A few years later, when I was studying at University California, Santa Cruz, we drove up to San Francisco to watch Jeanne Dielman. The audience this time was more receptive, though Akerman describes people leaving the theater in its first showing at the Cannes. I was also more prepared for the slow foregrounding of the domestic work. Akerman, by choosing a leading French actress, Delphine Seyrig, prompts us to concentrate on the everyday work of a woman. But nothing prepared me for the consequence of rupture in the contained ordinary life.
Akerman uses a wide-angle lens and a fixed camera that is set at a waist-level, framing Dielman in a symmetrical picture, which she often enters and exists. These are long takes. Instead of the improvisatory style that Fassbinder uses, Akerman takes a formalist approach, inspired by Michael Snow’s Wavelength and La Région Centrale. And she goes a step further, adding the narrative and emotional resonance. She turns the suspense in the formal exercise of repetition and variation into something more–an existential revelation. The movie becomes a new way of engaging traditional themes, such as the role of women as caring mothers or sexual objects or whores.
The film begins with documenting the daily routines of Dielman, which–with the exception of the visit of a john who leaves her bedroom giving her money–are ordinary, uneventful, and unemotional. We are drawn to the obsessive way in which Dielman structures her day, a compartmentalization that enables her to control and contain her emotions. There is a great deal of care in the depiction of her ordinary life.
After the visit of a second john on day two, a chain reaction starts. With small gestures, the ordinary and familiar routines are broken. She forgets to put back the lid of the soup bowl where she keeps her money. She forgets to turn off the light. She cooks the potatoes for too long, and frantically tries to figure out what to do with them. We begin to sense her anxiety watching Dielman enter and exit the frames as if she is breaking out of the containments of hallways and doors. There are now more dark scenes and more cuts.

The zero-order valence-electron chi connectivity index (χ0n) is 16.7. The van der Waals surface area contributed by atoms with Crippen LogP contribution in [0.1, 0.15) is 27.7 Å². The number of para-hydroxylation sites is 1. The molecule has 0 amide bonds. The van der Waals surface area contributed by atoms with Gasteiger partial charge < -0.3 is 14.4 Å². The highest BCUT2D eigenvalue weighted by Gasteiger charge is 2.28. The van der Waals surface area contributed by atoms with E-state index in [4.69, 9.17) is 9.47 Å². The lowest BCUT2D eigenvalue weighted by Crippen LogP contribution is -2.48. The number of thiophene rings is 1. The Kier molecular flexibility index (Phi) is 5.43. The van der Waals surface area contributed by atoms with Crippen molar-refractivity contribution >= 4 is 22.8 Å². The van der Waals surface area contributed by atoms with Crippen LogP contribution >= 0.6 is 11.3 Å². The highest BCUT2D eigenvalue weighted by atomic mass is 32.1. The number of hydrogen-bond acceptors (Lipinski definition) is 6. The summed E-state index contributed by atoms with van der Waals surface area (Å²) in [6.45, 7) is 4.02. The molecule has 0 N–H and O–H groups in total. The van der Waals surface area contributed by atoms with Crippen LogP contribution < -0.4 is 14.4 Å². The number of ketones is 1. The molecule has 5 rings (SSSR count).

But as much as she tries, she can’t return the order. I remember, during the third day when she put a dish in the drainer with soap bubbles still running down, everyone in the audience gasped. The ordinary turned to the extraordinary. We can’t look at the mundane daily routines in the same way anymore. We don’t need the roller-coaster ride of Hollywood blockbusters to feel the suspense and be spellbound. From now on every switch of the light is a passage between light and dark, between order and chaos.
We look for clues. Did something different happen in the bedroom with the second john? Did she stay too long? Did the last night’s conversation with her son about how she met her husband trigger it? The son Sylvain said to her, “If I were a woman, I could never make love with someone I wasn’t deeply in love with.”
The second night’s conversation with her son goes a step further. He admits to being frightened by the description his friend gives of the man’s penis being like a sword that thrust deep into a woman. He repeats the conversation to his mom, “What? Dad does that to Mom? I hated Dad for months after that, and I wanted to die. When he died, I thought it was punishment from God. Now I don’t even believe in God anymore.”
During a third john’s visit, we are allowed into the bedroom, watching Dielman as she undresses, not knowing he is also watching, until we hear his cough. We then see her try to free herself from underneath him. We watch the signs of pain and pleasure that seem to end in an orgasm. Akerman in the interview on the Criterion DVD says that Dielman had her first orgasm with the second john. The recurrence is now an omen of permanent rupture. The repressed emotions can no longer be contained. As she dresses, Dielman glances at what looks like her and her deceased husband’s photo on the dressing table, picks up the scissors (a domestic household tool) from behind the picture and stabs the third john in the neck.
Unlike in Fassbinder’s movie, however, Dielman doesn’t kill herself. Instead she sits at the dinning table with blood on her hand and on her white shirt near her heart. We stare in silence at her subtle display of different emotions in the semi-dark for seven long minutes. We wait for the new era that this fissure of the ordinary life has opened. I recalled how Emily Dickinson began her poem:
My Life had stood – a load Gun –
In Corners – till a Day
The Owner passed – identified –
And carried Me away –